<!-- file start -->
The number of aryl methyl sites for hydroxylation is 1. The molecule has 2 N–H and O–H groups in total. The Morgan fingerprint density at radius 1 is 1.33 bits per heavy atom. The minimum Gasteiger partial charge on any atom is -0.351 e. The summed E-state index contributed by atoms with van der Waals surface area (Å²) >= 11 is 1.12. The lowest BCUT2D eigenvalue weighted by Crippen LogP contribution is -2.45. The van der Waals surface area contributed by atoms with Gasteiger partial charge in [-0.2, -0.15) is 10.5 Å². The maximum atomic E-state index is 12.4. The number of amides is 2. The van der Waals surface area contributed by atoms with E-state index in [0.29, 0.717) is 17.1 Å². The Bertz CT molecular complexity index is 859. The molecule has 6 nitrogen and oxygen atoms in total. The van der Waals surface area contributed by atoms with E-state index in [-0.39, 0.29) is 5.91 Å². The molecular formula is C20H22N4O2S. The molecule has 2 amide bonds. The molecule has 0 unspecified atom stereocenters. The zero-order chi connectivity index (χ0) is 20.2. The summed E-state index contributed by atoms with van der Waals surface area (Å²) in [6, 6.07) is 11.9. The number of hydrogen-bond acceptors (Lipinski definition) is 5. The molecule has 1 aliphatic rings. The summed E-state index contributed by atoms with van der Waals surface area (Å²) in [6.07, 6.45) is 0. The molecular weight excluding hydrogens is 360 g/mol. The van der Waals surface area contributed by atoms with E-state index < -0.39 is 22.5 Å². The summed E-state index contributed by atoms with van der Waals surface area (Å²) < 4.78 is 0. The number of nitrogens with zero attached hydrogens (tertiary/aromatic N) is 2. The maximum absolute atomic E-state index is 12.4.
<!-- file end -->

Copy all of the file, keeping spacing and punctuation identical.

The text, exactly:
The number of aryl methyl sites for hydroxylation is 1. The molecule has 2 N–H and O–H groups in total. The Morgan fingerprint density at radius 1 is 1.33 bits per heavy atom. The minimum Gasteiger partial charge on any atom is -0.351 e. The summed E-state index contributed by atoms with van der Waals surface area (Å²) >= 11 is 1.12. The lowest BCUT2D eigenvalue weighted by Crippen LogP contribution is -2.45. The van der Waals surface area contributed by atoms with Gasteiger partial charge in [-0.2, -0.15) is 10.5 Å². The maximum atomic E-state index is 12.4. The number of amides is 2. The van der Waals surface area contributed by atoms with E-state index in [0.29, 0.717) is 17.1 Å². The Bertz CT molecular complexity index is 859. The molecule has 6 nitrogen and oxygen atoms in total. The van der Waals surface area contributed by atoms with E-state index in [-0.39, 0.29) is 5.91 Å². The molecular formula is C20H22N4O2S. The molecule has 2 amide bonds. The molecule has 0 unspecified atom stereocenters. The zero-order chi connectivity index (χ0) is 20.2. The summed E-state index contributed by atoms with van der Waals surface area (Å²) in [6, 6.07) is 11.9. The number of hydrogen-bond acceptors (Lipinski definition) is 5. The molecule has 1 aliphatic rings. The summed E-state index contributed by atoms with van der Waals surface area (Å²) in [6.07, 6.45) is 0. The molecular weight excluding hydrogens is 360 g/mol. The van der Waals surface area contributed by atoms with E-state index < -0.39 is 22.5 Å². The summed E-state index contributed by atoms with van der Waals surface area (Å²) < 4.78 is 0. The number of nitrogens with zero attached hydrogens (tertiary/aromatic N) is 2. The maximum absolute atomic E-state index is 12.4.